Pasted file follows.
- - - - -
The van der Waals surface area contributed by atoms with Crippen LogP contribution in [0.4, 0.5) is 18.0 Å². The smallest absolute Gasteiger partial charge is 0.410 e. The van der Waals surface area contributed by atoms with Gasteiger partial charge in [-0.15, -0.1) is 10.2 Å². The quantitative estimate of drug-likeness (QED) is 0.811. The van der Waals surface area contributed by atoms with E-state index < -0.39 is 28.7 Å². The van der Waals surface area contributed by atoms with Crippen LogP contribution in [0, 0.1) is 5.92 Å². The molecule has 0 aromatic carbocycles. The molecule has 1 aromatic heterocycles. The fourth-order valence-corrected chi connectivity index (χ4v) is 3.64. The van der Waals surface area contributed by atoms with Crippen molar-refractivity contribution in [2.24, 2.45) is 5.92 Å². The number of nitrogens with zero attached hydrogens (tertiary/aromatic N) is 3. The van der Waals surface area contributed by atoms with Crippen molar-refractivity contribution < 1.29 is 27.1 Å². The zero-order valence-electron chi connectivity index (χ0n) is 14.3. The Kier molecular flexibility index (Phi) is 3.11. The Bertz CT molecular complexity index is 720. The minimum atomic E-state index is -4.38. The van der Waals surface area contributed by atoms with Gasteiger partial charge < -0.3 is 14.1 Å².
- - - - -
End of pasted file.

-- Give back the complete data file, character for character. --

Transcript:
The van der Waals surface area contributed by atoms with Crippen LogP contribution in [0.4, 0.5) is 18.0 Å². The smallest absolute Gasteiger partial charge is 0.410 e. The van der Waals surface area contributed by atoms with Gasteiger partial charge in [-0.15, -0.1) is 10.2 Å². The quantitative estimate of drug-likeness (QED) is 0.811. The van der Waals surface area contributed by atoms with E-state index < -0.39 is 28.7 Å². The van der Waals surface area contributed by atoms with Crippen LogP contribution in [0, 0.1) is 5.92 Å². The molecule has 0 aromatic carbocycles. The molecule has 1 aromatic heterocycles. The fourth-order valence-corrected chi connectivity index (χ4v) is 3.64. The van der Waals surface area contributed by atoms with Crippen molar-refractivity contribution in [2.24, 2.45) is 5.92 Å². The number of nitrogens with zero attached hydrogens (tertiary/aromatic N) is 3. The van der Waals surface area contributed by atoms with Crippen molar-refractivity contribution < 1.29 is 27.1 Å². The zero-order valence-electron chi connectivity index (χ0n) is 14.3. The Kier molecular flexibility index (Phi) is 3.11. The Bertz CT molecular complexity index is 720. The minimum atomic E-state index is -4.38. The van der Waals surface area contributed by atoms with Gasteiger partial charge < -0.3 is 14.1 Å².